While I have learned how to "play the game" and navigate very sketchy and treacherous waters, I still resent having to do so. One, because most of the people that I've worked with over the years are fully aware of the counter-productivity of these behaviors and, two, because I'd prefer to demonstrate how much more effective KM strategies can be without all of the BS.

Sighhhh, this is supposed to be a reflection, not a bitch session.

It was a strange combination of ego (building a name for myself by helping to define what I initially - and ignorantly - perceived as a fledgling field) and synchronicity (all of the random events that led to me happening across an interestingly titled job description on at midnight one Friday) that brought me to KM and sometimes - more than I care to admit - I get frustrated with the direction of my career and the sense of non-accomplishment; I jealously read all of the interesting and provocative KM discourse taking place and get pissy about doing mundane (albeit well-paying) grunt work that isn't contributing towards any visionary or innovative KM breakthroughs; I imagine what more I could be doing to achieve some sort of "status" and recognition in KM and then I laugh because I suddenly remember that the other reason I decided to pursue a career in this field is that (unlike writing or cooking) I knew I could walk away from KM, easy-breezy, if it ever got "old" and that if money were not an issue I'd be taking tennis lessons for hours at a time every day when I wasn't farming herbs, making cheese, and trying to get cacao beans to grow in the North Georgia mountains.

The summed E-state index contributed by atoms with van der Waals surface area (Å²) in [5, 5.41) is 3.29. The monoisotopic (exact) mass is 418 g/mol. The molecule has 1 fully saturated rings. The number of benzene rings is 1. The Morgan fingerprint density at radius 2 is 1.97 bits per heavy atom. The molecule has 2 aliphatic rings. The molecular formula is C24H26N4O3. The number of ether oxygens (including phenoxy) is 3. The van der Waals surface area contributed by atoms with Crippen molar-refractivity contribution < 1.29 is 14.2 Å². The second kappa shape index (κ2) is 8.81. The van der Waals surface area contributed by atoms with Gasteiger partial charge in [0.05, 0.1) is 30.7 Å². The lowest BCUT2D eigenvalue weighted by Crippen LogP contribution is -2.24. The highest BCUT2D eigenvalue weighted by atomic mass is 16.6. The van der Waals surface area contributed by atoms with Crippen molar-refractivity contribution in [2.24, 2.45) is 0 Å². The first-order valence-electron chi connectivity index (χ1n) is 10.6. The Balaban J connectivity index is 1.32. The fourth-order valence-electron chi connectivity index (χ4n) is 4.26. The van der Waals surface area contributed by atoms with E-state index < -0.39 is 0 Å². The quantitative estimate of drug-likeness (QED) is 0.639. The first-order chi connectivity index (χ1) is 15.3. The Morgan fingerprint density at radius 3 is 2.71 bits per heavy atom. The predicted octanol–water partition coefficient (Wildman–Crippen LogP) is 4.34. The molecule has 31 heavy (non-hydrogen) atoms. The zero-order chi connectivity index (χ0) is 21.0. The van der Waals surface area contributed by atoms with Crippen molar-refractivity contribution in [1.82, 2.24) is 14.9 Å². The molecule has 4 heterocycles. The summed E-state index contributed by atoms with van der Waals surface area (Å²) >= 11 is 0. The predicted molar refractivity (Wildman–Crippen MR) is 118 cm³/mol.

And just like that I regain a bit of perspective and I'm able to see that even if I've yet to be tapped to write a monthly column on knowledge management for Fast Company or published a bestselling and critically praised book on KM (which improves KM understanding just by holding it in your hands) I'm not doing too bad.

For starters, I get paid to do work that I'm passionate about. From the time I left grad school until now I've been blessed and fortunate to find one KM job after the other and with each role my understanding has grown and my KM "toolbelt" has expanded. I've had the opportunity to spread my message about the relevance and significance KM and introduce it to people who continue on their own KM journey even in my absence and break it down for people who met me with negativity, resistance, and misinformation. Most importantly, despite the occasional moments of doubt and uncertainty, I'm daily reminded that my insights and intuition about KM have not led me astray and have actually opened up doors (personal and professional relationships, jobs, and other opportunities), that would have, otherwise, remained closed.

Of course, I'm still eager to "make a name for myself", but there will be time for that. After all, if you're good at what you do, people will find you.

And I do have that #1 Google search ranking working for me too, lol.

So, I'm looking forward to the next year and seeing what develops. In the meantime, my goals are just to...
Stay real.
Stay open.
Stay focused.
Stay inspired.
Stay confident.
Stay passionate.